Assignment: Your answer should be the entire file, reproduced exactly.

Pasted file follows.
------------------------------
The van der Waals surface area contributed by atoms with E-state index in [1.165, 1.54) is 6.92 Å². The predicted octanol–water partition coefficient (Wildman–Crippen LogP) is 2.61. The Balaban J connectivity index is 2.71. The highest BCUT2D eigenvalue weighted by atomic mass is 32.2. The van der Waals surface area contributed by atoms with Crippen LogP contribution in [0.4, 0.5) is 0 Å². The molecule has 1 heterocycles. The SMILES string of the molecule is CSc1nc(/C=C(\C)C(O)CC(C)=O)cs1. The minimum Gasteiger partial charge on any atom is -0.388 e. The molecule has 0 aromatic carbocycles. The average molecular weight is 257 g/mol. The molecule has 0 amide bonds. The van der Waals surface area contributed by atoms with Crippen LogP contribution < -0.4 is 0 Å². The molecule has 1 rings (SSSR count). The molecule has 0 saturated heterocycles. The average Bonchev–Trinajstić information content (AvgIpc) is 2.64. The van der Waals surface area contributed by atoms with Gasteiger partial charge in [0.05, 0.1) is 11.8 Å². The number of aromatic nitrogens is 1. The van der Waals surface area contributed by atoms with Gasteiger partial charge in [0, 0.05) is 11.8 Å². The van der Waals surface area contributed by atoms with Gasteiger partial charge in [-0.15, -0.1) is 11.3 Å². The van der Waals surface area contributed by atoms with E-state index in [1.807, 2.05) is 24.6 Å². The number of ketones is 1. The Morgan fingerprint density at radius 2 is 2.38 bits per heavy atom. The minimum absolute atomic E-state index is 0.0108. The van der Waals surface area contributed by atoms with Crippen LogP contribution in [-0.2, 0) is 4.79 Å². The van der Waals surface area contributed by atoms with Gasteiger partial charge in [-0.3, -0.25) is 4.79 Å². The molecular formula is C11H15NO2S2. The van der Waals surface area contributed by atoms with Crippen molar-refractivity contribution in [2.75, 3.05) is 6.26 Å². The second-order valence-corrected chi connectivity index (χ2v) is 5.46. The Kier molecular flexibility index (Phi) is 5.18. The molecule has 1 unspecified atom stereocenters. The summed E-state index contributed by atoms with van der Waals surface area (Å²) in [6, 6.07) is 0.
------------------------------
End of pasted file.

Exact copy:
The van der Waals surface area contributed by atoms with E-state index in [1.165, 1.54) is 6.92 Å². The predicted octanol–water partition coefficient (Wildman–Crippen LogP) is 2.61. The Balaban J connectivity index is 2.71. The highest BCUT2D eigenvalue weighted by atomic mass is 32.2. The van der Waals surface area contributed by atoms with Crippen LogP contribution in [0.4, 0.5) is 0 Å². The molecule has 1 heterocycles. The SMILES string of the molecule is CSc1nc(/C=C(\C)C(O)CC(C)=O)cs1. The minimum Gasteiger partial charge on any atom is -0.388 e. The molecule has 0 aromatic carbocycles. The average molecular weight is 257 g/mol. The molecule has 0 amide bonds. The van der Waals surface area contributed by atoms with Crippen LogP contribution < -0.4 is 0 Å². The molecule has 1 rings (SSSR count). The molecule has 0 saturated heterocycles. The average Bonchev–Trinajstić information content (AvgIpc) is 2.64. The van der Waals surface area contributed by atoms with Gasteiger partial charge in [0.05, 0.1) is 11.8 Å². The number of aromatic nitrogens is 1. The van der Waals surface area contributed by atoms with Gasteiger partial charge in [0, 0.05) is 11.8 Å². The van der Waals surface area contributed by atoms with Gasteiger partial charge in [-0.15, -0.1) is 11.3 Å². The van der Waals surface area contributed by atoms with E-state index in [1.807, 2.05) is 24.6 Å². The number of ketones is 1. The Morgan fingerprint density at radius 2 is 2.38 bits per heavy atom. The minimum absolute atomic E-state index is 0.0108. The van der Waals surface area contributed by atoms with Crippen LogP contribution in [-0.2, 0) is 4.79 Å². The van der Waals surface area contributed by atoms with Gasteiger partial charge in [-0.3, -0.25) is 4.79 Å². The molecular formula is C11H15NO2S2. The van der Waals surface area contributed by atoms with Crippen molar-refractivity contribution in [2.75, 3.05) is 6.26 Å². The second-order valence-corrected chi connectivity index (χ2v) is 5.46. The Kier molecular flexibility index (Phi) is 5.18. The molecule has 1 unspecified atom stereocenters. The summed E-state index contributed by atoms with van der Waals surface area (Å²) in [6, 6.07) is 0.